New Nicotine Inhaler May Help Smokers Quit

Vapor Puffs From New Device Carry Nicotine Deep into Lung

From the WebMD Archives

March 1, 2010 -- A new type of smoke-free inhaler gives would-be quitters a vapor with nearly as much nicotine as a cigarette.

Nicotine replacement is one of the most effective tools for helping smokers quit, says Jed Rose, PhD, director of the Duke Center for Nicotine and Smoking Cessation Research.

"There is the patch, gum, lozenges, and the current inhaler. But none effectively satisfy a smoker's craving for the act of inhaling and feeling nicotine going into the lungs and giving that rapid boost of nicotine into the bloodstream in a user-friendly way," Rose tells WebMD.

The problem is that cigarettes are still the most efficient nicotine-delivery device ever created, says Scott McIntosh, PhD, associated director of the smoking research program at the University of Rochester, N.Y., who was not involved in the Rose project.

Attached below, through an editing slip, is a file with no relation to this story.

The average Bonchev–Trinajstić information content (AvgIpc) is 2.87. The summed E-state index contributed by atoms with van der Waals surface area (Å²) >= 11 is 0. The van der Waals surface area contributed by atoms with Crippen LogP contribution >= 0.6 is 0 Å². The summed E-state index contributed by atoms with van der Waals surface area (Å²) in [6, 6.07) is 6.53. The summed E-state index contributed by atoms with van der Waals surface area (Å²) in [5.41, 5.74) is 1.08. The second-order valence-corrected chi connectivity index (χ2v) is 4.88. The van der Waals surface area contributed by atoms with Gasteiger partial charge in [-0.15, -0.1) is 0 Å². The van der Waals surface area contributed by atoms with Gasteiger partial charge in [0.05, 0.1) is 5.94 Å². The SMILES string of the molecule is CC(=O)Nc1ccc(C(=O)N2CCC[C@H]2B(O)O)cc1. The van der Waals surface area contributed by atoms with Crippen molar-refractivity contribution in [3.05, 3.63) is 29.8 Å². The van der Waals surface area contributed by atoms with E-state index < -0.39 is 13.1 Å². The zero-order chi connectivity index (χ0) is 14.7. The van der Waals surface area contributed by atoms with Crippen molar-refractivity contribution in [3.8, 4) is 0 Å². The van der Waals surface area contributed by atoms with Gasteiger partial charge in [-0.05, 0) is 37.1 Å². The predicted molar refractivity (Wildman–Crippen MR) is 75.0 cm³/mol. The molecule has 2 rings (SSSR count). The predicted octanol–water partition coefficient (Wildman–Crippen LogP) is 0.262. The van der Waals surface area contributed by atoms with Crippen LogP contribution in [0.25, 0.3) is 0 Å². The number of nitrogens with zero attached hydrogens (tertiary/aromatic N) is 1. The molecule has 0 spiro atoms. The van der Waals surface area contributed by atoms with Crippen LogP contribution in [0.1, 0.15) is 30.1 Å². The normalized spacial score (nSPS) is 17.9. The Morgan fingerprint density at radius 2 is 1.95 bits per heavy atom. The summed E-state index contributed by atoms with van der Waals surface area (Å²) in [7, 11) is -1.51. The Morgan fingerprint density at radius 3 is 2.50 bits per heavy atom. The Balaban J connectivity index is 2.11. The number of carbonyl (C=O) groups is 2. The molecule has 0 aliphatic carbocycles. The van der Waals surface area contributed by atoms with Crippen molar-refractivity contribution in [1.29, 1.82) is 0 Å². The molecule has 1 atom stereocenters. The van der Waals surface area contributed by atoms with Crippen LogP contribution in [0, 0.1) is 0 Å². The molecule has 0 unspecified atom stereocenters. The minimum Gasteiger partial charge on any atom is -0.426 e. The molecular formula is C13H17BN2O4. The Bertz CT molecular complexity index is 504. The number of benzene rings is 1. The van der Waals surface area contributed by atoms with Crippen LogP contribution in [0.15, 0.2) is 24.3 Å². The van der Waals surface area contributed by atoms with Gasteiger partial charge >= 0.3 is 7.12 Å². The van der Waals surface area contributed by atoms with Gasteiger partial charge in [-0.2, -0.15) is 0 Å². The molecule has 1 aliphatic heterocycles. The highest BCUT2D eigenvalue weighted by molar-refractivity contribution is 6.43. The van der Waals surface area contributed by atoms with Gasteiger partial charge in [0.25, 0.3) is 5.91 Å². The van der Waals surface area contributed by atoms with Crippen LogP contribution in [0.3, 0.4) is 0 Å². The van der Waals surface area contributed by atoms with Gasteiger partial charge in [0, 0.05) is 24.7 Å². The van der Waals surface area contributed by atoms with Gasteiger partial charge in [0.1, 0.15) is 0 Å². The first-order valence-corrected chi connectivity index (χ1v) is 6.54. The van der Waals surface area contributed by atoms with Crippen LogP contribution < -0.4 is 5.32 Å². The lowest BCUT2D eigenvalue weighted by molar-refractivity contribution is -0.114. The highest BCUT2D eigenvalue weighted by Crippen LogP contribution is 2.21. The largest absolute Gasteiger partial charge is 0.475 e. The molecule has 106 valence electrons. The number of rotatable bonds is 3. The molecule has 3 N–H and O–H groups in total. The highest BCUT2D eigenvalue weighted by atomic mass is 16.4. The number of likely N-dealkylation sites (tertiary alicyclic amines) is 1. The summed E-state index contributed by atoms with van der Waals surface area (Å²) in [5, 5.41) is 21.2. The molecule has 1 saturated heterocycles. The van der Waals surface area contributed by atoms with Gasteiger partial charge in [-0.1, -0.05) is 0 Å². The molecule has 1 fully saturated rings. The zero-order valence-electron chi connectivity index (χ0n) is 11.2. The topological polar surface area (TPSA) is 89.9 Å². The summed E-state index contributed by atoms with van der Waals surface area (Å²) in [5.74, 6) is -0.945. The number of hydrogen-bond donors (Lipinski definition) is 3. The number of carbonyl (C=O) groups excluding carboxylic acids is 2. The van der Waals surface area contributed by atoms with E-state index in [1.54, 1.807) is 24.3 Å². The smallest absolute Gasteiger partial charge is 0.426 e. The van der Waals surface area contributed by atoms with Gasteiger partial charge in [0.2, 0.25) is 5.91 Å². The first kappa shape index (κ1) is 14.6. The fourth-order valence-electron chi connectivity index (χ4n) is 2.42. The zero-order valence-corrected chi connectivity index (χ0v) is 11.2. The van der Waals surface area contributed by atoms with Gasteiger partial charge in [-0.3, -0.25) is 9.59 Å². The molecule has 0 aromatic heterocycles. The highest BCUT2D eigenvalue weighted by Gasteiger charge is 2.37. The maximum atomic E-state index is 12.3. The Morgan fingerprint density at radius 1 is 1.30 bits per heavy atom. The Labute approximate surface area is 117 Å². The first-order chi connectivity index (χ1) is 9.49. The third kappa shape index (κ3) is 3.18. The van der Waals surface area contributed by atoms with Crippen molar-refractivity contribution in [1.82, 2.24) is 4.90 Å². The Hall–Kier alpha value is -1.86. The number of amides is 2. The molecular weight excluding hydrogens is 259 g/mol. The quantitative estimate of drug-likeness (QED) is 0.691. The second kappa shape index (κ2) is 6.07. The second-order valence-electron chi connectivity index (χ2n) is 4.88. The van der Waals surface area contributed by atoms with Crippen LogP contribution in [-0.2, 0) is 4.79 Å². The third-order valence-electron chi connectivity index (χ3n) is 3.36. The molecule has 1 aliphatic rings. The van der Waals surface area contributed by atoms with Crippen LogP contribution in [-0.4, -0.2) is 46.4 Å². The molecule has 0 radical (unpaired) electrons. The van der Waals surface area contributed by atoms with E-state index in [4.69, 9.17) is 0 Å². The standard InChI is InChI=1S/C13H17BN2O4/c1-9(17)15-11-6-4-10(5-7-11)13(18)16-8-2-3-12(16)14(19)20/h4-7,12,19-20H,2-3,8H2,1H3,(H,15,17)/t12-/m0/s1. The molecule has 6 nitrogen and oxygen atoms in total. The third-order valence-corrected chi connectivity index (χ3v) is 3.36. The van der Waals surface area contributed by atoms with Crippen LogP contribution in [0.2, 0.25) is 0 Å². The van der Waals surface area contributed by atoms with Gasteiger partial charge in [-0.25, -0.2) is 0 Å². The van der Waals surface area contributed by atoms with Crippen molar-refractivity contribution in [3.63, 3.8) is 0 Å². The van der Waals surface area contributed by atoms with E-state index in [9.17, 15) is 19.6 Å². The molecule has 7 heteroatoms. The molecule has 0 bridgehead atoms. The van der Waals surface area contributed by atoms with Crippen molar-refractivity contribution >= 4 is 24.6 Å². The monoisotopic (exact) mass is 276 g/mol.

"It would be great to have a product that would deliver nicotine as well as a cigarette," McIntosh tells WebMD.

That's exactly what Rose's and colleagues -- including James E. Turner, co-inventor of the older Nicotrol/Nicorette inhaler -- set out to invent.

The device they came up with does not use fire or heat. Instead, as the smoker draws air through the cigarette-shaped device, a chemical called pyruvic acid is drawn into contact with nicotine, creating a cloud of nicotine pyruvate vapor.

As pyruvic acid is a naturally occurring chemical that's part of the metabolism of every cell in the body, Rose says it does not add toxicity to nicotine. In this regard, the device is very unlike a cigarette, which delivers tars and a number of other cancer-causing substances along with nicotine.

But would smokers use it? In the device's first test, Rose and colleagues tried it on nine healthy smokers who had refrained from smoking overnight.

Each smoker took 10 puffs on the new device, 10 puffs on a Nicotrol/Nicorette inhaler, and 10 puffs of room air. Before and after each set of 10 puffs, the researchers measured the amount of nicotine in the smokers' blood and determined their smoking withdrawal symptoms.